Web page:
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Lawyer: 'Jihad Jane' plans to plead guilty

From Susan Candiotti and Ross Levitt, CNN
Colleen LaRose was indicted in 2009 on four counts, including conspiring to support terrorists and kill someone overseas.
Colleen LaRose was indicted in 2009 on four counts, including conspiring to support terrorists and kill someone overseas.
STORY HIGHLIGHTS
  • Colleen LaRose is accused of plotting jihad
  • Her lawyer says she will plead guilty in federal court in Philadelphia
  • She called herself "JihadJane" online, according to indictment

(CNN) -- Colleen LaRose, the woman who authorities say called herself "Jihad Jane" on YouTube, has changed her mind about fighting government charges that she was plotting to wage violent jihad overseas.

Her attorney, Mark Wilson, told CNN Friday "she is going to plead guilty" at a change-of-plea hearing next week in Philadelphia federal court.

LaRose was indicted in 2009 on four counts, including conspiring to support terrorists and kill someone overseas. She was allegedly part of a plot to murder Swedish cartoonist Lars Vilks, who outraged some by depicting the prophet Mohammed with the body of a dog in 2007.

Five other co-conspirators were allegedly involved, but never named by the government.

LaRose also is accused of lying to a federal agent and attempted identity theft. She faces a possible sentence of life in prison.

2010: Who is Colleen LaRose?
2010: LaRose's secret life?

Wilson would not comment about whether his client has been cooperating with authorities in hopes of avoiding the possibility of spending the rest of her life behind bars.

"I share the same hope that she does, that she will be out of jail sooner than later," Wilson said. He does not think LaRose will be freed after being given credit for time served.

She has spent nearly two years behind bars since her arrest.

"She will do time," Wilson added.

A source familiar with her imprisonment says LaRose has been held in a federal detention center isolated from other prisoners in a special housing unit since October of 2009. She spends 23 hours a day in her cell.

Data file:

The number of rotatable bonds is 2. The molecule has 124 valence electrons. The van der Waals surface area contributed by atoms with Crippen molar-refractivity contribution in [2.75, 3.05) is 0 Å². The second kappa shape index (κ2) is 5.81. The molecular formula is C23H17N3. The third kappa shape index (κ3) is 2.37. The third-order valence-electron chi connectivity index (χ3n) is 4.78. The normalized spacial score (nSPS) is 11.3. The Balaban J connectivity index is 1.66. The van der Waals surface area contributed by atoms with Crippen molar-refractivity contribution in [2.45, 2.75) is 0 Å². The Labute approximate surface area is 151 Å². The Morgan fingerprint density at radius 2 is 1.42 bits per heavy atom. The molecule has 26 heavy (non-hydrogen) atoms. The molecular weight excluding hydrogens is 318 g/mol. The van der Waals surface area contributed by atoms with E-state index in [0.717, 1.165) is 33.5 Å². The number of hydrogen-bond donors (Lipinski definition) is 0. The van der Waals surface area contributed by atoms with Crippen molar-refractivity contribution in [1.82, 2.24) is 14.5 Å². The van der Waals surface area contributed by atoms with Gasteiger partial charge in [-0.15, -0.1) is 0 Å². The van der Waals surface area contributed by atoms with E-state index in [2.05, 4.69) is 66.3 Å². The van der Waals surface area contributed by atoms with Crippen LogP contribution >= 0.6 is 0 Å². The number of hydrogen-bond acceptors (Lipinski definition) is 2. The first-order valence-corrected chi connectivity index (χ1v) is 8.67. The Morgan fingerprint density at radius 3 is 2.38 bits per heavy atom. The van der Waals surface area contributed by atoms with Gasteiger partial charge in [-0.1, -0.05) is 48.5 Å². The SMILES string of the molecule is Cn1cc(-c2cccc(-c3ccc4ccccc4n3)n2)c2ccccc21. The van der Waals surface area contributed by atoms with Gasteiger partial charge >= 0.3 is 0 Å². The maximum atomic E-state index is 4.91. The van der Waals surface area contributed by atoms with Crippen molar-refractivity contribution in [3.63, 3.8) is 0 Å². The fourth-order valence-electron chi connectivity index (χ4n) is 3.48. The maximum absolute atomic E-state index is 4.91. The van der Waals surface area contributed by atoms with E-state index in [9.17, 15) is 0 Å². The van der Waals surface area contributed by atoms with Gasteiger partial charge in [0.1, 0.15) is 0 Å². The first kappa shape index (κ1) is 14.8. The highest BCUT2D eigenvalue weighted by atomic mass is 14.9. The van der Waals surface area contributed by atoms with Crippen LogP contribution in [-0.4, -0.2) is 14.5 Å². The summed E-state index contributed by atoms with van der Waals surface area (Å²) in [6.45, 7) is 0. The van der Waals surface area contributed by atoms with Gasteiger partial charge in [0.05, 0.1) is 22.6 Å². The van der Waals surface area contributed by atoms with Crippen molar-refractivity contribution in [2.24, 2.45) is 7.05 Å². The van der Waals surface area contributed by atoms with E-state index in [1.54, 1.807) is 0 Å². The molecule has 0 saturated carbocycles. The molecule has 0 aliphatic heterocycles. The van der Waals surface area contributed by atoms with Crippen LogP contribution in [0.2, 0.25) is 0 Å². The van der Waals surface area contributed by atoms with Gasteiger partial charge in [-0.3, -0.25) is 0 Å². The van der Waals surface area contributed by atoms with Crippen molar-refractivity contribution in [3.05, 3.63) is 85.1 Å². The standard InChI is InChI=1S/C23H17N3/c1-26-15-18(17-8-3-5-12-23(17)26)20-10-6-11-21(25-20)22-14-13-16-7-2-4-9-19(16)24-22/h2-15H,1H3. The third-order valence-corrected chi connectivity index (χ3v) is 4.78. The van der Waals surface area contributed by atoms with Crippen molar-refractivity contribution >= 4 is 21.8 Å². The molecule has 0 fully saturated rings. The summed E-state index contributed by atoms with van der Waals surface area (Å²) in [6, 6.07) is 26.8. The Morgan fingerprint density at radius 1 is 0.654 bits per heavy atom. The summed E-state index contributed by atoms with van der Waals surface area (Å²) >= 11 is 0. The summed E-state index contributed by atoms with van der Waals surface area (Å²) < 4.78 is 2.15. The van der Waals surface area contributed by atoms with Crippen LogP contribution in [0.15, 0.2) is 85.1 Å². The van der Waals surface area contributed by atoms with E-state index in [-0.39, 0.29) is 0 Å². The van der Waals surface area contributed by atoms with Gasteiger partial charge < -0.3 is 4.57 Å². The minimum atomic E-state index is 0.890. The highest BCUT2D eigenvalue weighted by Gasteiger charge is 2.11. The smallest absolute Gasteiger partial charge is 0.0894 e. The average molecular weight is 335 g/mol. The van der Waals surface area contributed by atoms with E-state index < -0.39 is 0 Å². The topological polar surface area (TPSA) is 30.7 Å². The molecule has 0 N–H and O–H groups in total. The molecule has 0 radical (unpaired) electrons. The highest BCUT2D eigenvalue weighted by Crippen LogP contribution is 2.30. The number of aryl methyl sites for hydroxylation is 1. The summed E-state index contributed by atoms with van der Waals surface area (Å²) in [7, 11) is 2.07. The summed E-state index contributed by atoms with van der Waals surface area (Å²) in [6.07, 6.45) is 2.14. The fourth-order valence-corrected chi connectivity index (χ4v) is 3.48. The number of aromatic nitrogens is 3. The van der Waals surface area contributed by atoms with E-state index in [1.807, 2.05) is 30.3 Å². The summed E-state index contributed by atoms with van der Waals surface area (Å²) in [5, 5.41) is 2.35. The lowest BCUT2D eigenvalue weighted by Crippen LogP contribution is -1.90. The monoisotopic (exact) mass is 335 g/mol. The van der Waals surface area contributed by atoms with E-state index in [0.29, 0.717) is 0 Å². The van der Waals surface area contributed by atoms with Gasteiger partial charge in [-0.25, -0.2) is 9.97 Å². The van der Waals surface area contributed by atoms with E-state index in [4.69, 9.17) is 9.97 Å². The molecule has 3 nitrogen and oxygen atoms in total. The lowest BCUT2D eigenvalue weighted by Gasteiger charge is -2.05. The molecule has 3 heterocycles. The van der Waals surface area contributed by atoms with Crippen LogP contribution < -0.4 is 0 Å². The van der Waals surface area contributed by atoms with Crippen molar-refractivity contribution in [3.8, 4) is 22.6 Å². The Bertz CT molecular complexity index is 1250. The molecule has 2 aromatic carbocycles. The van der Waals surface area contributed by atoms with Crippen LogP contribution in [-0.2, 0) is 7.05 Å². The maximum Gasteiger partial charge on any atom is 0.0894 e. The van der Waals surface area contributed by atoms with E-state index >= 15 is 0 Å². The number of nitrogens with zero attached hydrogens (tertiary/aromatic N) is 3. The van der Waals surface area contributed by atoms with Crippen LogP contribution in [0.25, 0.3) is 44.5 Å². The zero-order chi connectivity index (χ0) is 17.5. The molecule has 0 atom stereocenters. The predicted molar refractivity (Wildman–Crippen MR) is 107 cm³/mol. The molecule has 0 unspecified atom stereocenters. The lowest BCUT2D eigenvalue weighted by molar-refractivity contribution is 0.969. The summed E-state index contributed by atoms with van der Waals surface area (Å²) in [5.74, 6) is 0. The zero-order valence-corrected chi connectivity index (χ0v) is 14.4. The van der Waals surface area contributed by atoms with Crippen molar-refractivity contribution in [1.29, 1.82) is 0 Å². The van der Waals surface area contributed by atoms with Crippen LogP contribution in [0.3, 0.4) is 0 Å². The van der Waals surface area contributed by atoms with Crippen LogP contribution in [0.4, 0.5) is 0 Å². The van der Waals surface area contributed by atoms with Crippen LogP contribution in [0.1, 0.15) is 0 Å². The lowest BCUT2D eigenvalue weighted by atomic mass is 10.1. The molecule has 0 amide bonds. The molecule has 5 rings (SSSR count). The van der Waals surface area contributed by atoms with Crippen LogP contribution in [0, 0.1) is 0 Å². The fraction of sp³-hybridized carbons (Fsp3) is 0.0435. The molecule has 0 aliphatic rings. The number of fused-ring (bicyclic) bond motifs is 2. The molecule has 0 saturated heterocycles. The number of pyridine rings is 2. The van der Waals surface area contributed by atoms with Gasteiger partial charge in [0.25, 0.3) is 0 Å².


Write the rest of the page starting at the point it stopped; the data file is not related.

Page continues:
Wilson would not talk about her situation other than to say "she's been doing remarkably well, considering the circumstances."

In 2009, LaRose had been sharing a home with a boyfriend and taking care of his elderly father near Philadelphia before suddenly disappearing. At the time, her boyfriend told CNN that she spent a lot of time on his computer. That computer and others were seized after LaRose's arrest.

She was taken into custody in Ireland, according to federal authorities.

Court papers stated LaRose allegedly was recruiting women online who had passports and could travel in Europe and elsewhere to support violent jihad.

At the hearing February 1, the government is expected to lay out what it would have been prepared to prove had the case gone to trial.

The alleged terrorist conspiracy began in June 2008, when LaRose posted a comment on You Tube under the username "JihadJane", saying she was "desperate to do something somehow to help" Muslims, according to a federal indictment.

Jamie Ramirez, a Colorado woman, was later added to LaRose's case. She is charged with one count of conspiracy to provide material support to terrorists and faces a maximum of 15 years in jail. She was arrested in Ireland after LaRose.

According to a superseding indictment, LaRose sent an electronic communication to Ramirez in Augus 2009 in which she allegedly stated "soon i (sic) will be moving to europe (sic) to be with other brothers & sisters ....when i (sic) get to europe (sic), i (sic) will send for you to come be with me there. [T]his place will be like a training camp as well as a home.''

"i (sic) would love to go over there, " Ramirez allegedly responded, according to the indictment.

Ramirez' trial is set for May 2.

"I have no news about her case," Ramirez' defense attorney Jeremy Ibrahim told CNN.

Rep. Charlie Dent , R-Pennsylvania, whose district office is a few blocks from LaRose's former home, said he's not surprised at her expected guilty plea.

"She's probably not the cream of the terrorist crop....[but] one doesn't have to be very bright to carry out an attack. That's why we take every one of these folks very seriously."

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